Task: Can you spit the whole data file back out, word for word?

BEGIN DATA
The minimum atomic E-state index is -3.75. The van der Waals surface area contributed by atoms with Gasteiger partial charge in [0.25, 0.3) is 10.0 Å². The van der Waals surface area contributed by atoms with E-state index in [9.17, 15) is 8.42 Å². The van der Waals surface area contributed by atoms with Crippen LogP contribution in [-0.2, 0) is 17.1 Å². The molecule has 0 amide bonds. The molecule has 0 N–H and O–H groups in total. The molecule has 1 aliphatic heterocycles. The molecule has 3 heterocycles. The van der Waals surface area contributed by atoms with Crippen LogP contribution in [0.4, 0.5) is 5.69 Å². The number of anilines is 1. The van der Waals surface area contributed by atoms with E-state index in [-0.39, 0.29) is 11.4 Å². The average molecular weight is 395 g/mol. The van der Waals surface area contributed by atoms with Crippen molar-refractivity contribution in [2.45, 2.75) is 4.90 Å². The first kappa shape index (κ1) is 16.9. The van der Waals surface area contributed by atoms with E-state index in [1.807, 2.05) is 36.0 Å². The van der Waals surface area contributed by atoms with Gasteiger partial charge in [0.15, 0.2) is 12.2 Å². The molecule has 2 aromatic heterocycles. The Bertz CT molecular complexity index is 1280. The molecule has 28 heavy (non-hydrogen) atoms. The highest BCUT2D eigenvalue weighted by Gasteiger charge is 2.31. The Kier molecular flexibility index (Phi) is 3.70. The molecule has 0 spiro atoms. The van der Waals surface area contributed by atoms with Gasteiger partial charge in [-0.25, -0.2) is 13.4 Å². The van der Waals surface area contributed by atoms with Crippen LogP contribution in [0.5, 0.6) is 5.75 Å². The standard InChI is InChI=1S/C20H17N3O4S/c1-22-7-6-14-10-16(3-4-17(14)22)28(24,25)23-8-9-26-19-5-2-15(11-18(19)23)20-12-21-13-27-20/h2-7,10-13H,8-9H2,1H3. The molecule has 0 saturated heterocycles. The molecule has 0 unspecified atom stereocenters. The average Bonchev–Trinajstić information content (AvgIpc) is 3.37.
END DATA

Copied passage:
The minimum atomic E-state index is -3.75. The van der Waals surface area contributed by atoms with Gasteiger partial charge in [0.25, 0.3) is 10.0 Å². The van der Waals surface area contributed by atoms with E-state index in [9.17, 15) is 8.42 Å². The van der Waals surface area contributed by atoms with Crippen LogP contribution in [-0.2, 0) is 17.1 Å². The molecule has 0 amide bonds. The molecule has 0 N–H and O–H groups in total. The molecule has 1 aliphatic heterocycles. The molecule has 3 heterocycles. The van der Waals surface area contributed by atoms with Crippen LogP contribution in [0.4, 0.5) is 5.69 Å². The number of anilines is 1. The van der Waals surface area contributed by atoms with E-state index in [-0.39, 0.29) is 11.4 Å². The average molecular weight is 395 g/mol. The van der Waals surface area contributed by atoms with Crippen molar-refractivity contribution in [2.45, 2.75) is 4.90 Å². The first kappa shape index (κ1) is 16.9. The van der Waals surface area contributed by atoms with E-state index in [1.807, 2.05) is 36.0 Å². The van der Waals surface area contributed by atoms with Gasteiger partial charge in [0.15, 0.2) is 12.2 Å². The molecule has 2 aromatic heterocycles. The Bertz CT molecular complexity index is 1280. The molecule has 28 heavy (non-hydrogen) atoms. The highest BCUT2D eigenvalue weighted by Gasteiger charge is 2.31. The Kier molecular flexibility index (Phi) is 3.70. The molecule has 0 spiro atoms. The van der Waals surface area contributed by atoms with Gasteiger partial charge in [-0.25, -0.2) is 13.4 Å². The van der Waals surface area contributed by atoms with Crippen LogP contribution in [0.5, 0.6) is 5.75 Å². The standard InChI is InChI=1S/C20H17N3O4S/c1-22-7-6-14-10-16(3-4-17(14)22)28(24,25)23-8-9-26-19-5-2-15(11-18(19)23)20-12-21-13-27-20/h2-7,10-13H,8-9H2,1H3. The molecule has 0 saturated heterocycles. The molecule has 0 unspecified atom stereocenters. The average Bonchev–Trinajstić information content (AvgIpc) is 3.37.